Coin Challenge Answers - Trident
Do you know which coin contains the image of the trident? Before you go further, here is another small
hint. The Roman mythological god of the sea, Neptune, carried a trident.
Let's take a look at the coin. First, here is the coin in its certified holder:
Why do we block the certified number? We don't want counterfeiters to use the number for nefarious
Now, let's view a close-up to see Neptune and his trident in the overall coin design:
Neptune with his trident rides the whale facing backwards. To Neptune's right, a mermaid blows into
The coin is the 1935 Hudson half dollar minted to commemorate the city's sesquicentennial
celebration in 1935. The coin contained 90% silver and 10% copper.
The congressional legislation for the 1935 Hudson, New York commemorative half dollar became
Public Law 74-48 on May 2, 1935.
Struck in Philadelphia, the US Mint described Chester Beach's coin design as:
"The obverse of the coin bears the seal of the city of Hudson. Inscriptions: City of Hudson,
N.Y., Et Decus Et Pretium Recti, E Pluribus Unum, and 1785–1935."
Both the US Mint and the NGC grading service show Hudson's seal of the city as the obverse, however
the 2012 Redbook identifies it as the reverse. You get to decide which you prefer - obverse or reverse.
The hints for the coin were somewhat obscure - on purpose, but they do pertain to the city of
Hints: Whaling made the area prosperous
Kerosene generated an economic downturn
Even though Hudson, NY is several miles inland, the early Dutch settlers thrived from a seafaring
economy, for example, whale oil. When kerosene began being used in lamps instead of the whale oil, the area saw a
significant loss to their prosperity.
Hint: The area profited from vice with a large red light district and many bars
Fast forward a few years and the area preyed on people's vices. Fifty or so bars thrived in the
city along with gambling and a large red light district. During his term, Governor of New York, Thomas E. Dewey,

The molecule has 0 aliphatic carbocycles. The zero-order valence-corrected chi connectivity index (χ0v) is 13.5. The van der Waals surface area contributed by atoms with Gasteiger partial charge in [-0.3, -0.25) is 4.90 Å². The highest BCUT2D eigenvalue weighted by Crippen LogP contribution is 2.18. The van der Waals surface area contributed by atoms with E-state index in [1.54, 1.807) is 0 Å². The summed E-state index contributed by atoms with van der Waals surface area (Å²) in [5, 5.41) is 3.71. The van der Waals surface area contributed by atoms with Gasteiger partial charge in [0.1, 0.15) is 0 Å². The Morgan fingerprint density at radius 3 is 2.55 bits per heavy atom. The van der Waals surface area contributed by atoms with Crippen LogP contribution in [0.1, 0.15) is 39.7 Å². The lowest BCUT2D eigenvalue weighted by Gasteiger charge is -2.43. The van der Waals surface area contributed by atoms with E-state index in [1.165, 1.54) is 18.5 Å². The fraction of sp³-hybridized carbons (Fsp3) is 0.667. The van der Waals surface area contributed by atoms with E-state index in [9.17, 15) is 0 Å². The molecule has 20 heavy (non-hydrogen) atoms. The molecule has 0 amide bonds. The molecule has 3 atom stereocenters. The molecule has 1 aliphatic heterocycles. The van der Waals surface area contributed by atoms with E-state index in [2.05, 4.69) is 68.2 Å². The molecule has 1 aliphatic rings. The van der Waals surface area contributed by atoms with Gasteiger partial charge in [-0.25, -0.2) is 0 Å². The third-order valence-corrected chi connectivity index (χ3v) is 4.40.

played an instrumental role in breaking the vice rings of the Hudson area. The book, Diamond Street: The Story of
the Little Town with the Big Red Light District by Bruce Edward Hall tells of the shadier side of Hudson.
Regarding the seal of Hudson, in the 1862 book by Stephen B. Miller (Historical Sketches of Hudson, Embracing the Settlement of
the City, City Government, Business Enterprises, Churches, Press, Schools, Libraries, Etc.), the city's seal
was purchased in 1785 – the first year of the city – by Nathaniel Greene, Seth Jenkins, John Bay, Ezra Reed,
Stephen Paddock, Benjamin Folger, Dirck Delamater, John Ten Broeck and Peter Hogeboom. They each contributed
eleven shillings and four pence. Mr. Miller stated, "This seal is still in use, never having been changed." But,
that was 1862.
Now, a few Google searches haven't found an official, up-to-date image of the Seal of Hudson, New
York. It would be interesting to know if the seal purchased in 1785, the image of the seal on the 1935 Hudson
Sesquicentennial coin and the official seal today are similar or different.
In our book, Days of Our Coins, the image of the
Hudson, NY silver commemorative half dollar coin is featured on September 19 with its related historical
significance on that date.